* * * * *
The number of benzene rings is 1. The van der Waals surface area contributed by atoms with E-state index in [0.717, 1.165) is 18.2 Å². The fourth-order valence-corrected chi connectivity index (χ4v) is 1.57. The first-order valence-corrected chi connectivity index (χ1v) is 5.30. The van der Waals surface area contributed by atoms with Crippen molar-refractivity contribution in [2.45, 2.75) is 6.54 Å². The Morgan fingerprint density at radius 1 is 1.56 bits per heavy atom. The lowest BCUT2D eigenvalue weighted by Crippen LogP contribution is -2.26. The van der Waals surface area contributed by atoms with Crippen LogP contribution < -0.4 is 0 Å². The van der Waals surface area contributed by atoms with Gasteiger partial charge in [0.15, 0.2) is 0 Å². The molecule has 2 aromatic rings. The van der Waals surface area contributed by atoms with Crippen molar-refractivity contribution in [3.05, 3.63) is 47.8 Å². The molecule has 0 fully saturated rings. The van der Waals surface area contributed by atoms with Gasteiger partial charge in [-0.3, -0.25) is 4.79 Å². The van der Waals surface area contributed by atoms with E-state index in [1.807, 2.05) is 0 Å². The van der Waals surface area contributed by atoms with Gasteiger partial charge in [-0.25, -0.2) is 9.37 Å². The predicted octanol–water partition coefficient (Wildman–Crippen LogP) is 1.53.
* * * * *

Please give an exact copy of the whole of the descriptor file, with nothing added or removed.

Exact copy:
The number of benzene rings is 1. The van der Waals surface area contributed by atoms with E-state index in [0.717, 1.165) is 18.2 Å². The fourth-order valence-corrected chi connectivity index (χ4v) is 1.57. The first-order valence-corrected chi connectivity index (χ1v) is 5.30. The van der Waals surface area contributed by atoms with Crippen molar-refractivity contribution in [2.45, 2.75) is 6.54 Å². The Morgan fingerprint density at radius 1 is 1.56 bits per heavy atom. The lowest BCUT2D eigenvalue weighted by Crippen LogP contribution is -2.26. The van der Waals surface area contributed by atoms with Crippen LogP contribution < -0.4 is 0 Å². The van der Waals surface area contributed by atoms with Gasteiger partial charge in [0.15, 0.2) is 0 Å². The molecule has 2 aromatic rings. The van der Waals surface area contributed by atoms with Crippen molar-refractivity contribution in [3.05, 3.63) is 47.8 Å². The molecule has 0 fully saturated rings. The van der Waals surface area contributed by atoms with Gasteiger partial charge in [-0.3, -0.25) is 4.79 Å². The van der Waals surface area contributed by atoms with E-state index in [1.807, 2.05) is 0 Å². The van der Waals surface area contributed by atoms with Gasteiger partial charge in [-0.25, -0.2) is 9.37 Å². The predicted octanol–water partition coefficient (Wildman–Crippen LogP) is 1.53.